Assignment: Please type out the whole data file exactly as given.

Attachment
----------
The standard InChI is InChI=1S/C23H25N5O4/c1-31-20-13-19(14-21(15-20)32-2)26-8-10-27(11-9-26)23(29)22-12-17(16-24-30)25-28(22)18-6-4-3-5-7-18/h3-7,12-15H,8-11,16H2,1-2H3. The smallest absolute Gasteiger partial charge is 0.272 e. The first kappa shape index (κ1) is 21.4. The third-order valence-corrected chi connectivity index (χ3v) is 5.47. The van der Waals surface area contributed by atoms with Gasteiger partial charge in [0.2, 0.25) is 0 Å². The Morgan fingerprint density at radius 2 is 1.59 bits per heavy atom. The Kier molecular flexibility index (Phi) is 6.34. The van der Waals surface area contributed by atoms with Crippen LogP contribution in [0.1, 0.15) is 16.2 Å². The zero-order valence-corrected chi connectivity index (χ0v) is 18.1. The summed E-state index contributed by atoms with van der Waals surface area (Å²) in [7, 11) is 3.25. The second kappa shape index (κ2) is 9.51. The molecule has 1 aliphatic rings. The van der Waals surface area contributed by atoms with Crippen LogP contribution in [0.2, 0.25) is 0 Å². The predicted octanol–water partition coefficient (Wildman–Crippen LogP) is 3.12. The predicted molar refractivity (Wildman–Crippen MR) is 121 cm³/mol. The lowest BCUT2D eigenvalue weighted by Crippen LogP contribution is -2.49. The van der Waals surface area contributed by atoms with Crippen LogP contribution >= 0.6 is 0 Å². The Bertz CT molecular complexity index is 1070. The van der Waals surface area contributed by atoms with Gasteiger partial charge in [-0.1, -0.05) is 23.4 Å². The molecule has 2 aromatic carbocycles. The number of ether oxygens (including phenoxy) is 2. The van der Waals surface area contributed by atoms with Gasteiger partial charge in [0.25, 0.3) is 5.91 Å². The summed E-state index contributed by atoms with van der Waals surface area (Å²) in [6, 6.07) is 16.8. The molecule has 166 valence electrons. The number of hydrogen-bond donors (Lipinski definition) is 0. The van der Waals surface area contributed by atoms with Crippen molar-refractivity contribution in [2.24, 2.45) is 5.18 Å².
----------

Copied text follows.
The standard InChI is InChI=1S/C23H25N5O4/c1-31-20-13-19(14-21(15-20)32-2)26-8-10-27(11-9-26)23(29)22-12-17(16-24-30)25-28(22)18-6-4-3-5-7-18/h3-7,12-15H,8-11,16H2,1-2H3. The smallest absolute Gasteiger partial charge is 0.272 e. The first kappa shape index (κ1) is 21.4. The third-order valence-corrected chi connectivity index (χ3v) is 5.47. The van der Waals surface area contributed by atoms with Gasteiger partial charge in [0.2, 0.25) is 0 Å². The Morgan fingerprint density at radius 2 is 1.59 bits per heavy atom. The Kier molecular flexibility index (Phi) is 6.34. The van der Waals surface area contributed by atoms with Crippen LogP contribution in [0.1, 0.15) is 16.2 Å². The zero-order valence-corrected chi connectivity index (χ0v) is 18.1. The summed E-state index contributed by atoms with van der Waals surface area (Å²) in [7, 11) is 3.25. The second kappa shape index (κ2) is 9.51. The molecule has 1 aliphatic rings. The van der Waals surface area contributed by atoms with Crippen LogP contribution in [0.2, 0.25) is 0 Å². The predicted octanol–water partition coefficient (Wildman–Crippen LogP) is 3.12. The predicted molar refractivity (Wildman–Crippen MR) is 121 cm³/mol. The lowest BCUT2D eigenvalue weighted by Crippen LogP contribution is -2.49. The van der Waals surface area contributed by atoms with Crippen LogP contribution >= 0.6 is 0 Å². The Bertz CT molecular complexity index is 1070. The van der Waals surface area contributed by atoms with Gasteiger partial charge in [-0.1, -0.05) is 23.4 Å². The molecule has 2 aromatic carbocycles. The number of ether oxygens (including phenoxy) is 2. The van der Waals surface area contributed by atoms with Gasteiger partial charge in [0.25, 0.3) is 5.91 Å². The summed E-state index contributed by atoms with van der Waals surface area (Å²) in [6, 6.07) is 16.8. The molecule has 166 valence electrons. The number of hydrogen-bond donors (Lipinski definition) is 0. The van der Waals surface area contributed by atoms with Crippen molar-refractivity contribution in [2.24, 2.45) is 5.18 Å².